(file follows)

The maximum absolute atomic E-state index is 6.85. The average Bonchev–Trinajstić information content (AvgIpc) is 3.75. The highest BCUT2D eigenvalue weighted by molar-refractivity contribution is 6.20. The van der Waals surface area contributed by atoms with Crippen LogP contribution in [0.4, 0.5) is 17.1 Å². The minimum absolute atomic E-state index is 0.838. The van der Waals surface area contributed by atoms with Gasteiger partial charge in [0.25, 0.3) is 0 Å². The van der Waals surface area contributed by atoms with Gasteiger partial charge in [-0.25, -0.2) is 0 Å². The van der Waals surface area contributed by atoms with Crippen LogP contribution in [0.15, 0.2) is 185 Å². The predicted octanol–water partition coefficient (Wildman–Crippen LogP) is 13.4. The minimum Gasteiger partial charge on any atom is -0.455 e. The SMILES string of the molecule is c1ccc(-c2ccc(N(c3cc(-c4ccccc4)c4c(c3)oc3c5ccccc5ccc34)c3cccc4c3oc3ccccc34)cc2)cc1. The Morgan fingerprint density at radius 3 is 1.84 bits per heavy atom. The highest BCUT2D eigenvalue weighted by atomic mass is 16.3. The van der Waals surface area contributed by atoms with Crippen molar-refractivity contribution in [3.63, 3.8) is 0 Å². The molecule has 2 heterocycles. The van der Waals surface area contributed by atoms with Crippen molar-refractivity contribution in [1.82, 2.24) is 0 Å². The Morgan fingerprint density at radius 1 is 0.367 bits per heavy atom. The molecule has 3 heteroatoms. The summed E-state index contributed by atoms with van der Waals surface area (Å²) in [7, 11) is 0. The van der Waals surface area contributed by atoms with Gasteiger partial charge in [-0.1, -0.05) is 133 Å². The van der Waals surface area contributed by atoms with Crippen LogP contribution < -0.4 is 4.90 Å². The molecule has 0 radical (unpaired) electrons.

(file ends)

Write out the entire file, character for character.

The maximum absolute atomic E-state index is 6.85. The average Bonchev–Trinajstić information content (AvgIpc) is 3.75. The highest BCUT2D eigenvalue weighted by molar-refractivity contribution is 6.20. The van der Waals surface area contributed by atoms with Crippen LogP contribution in [0.4, 0.5) is 17.1 Å². The minimum absolute atomic E-state index is 0.838. The van der Waals surface area contributed by atoms with Gasteiger partial charge in [0.25, 0.3) is 0 Å². The van der Waals surface area contributed by atoms with Gasteiger partial charge in [-0.25, -0.2) is 0 Å². The van der Waals surface area contributed by atoms with Crippen LogP contribution in [0.15, 0.2) is 185 Å². The predicted octanol–water partition coefficient (Wildman–Crippen LogP) is 13.4. The minimum Gasteiger partial charge on any atom is -0.455 e. The SMILES string of the molecule is c1ccc(-c2ccc(N(c3cc(-c4ccccc4)c4c(c3)oc3c5ccccc5ccc34)c3cccc4c3oc3ccccc34)cc2)cc1. The Morgan fingerprint density at radius 3 is 1.84 bits per heavy atom. The highest BCUT2D eigenvalue weighted by atomic mass is 16.3. The van der Waals surface area contributed by atoms with Crippen molar-refractivity contribution in [3.63, 3.8) is 0 Å². The molecule has 2 heterocycles. The van der Waals surface area contributed by atoms with Crippen molar-refractivity contribution in [1.82, 2.24) is 0 Å². The Morgan fingerprint density at radius 1 is 0.367 bits per heavy atom. The molecule has 3 heteroatoms. The summed E-state index contributed by atoms with van der Waals surface area (Å²) in [7, 11) is 0. The van der Waals surface area contributed by atoms with Gasteiger partial charge in [-0.1, -0.05) is 133 Å². The van der Waals surface area contributed by atoms with Crippen LogP contribution < -0.4 is 4.90 Å². The molecule has 0 radical (unpaired) electrons.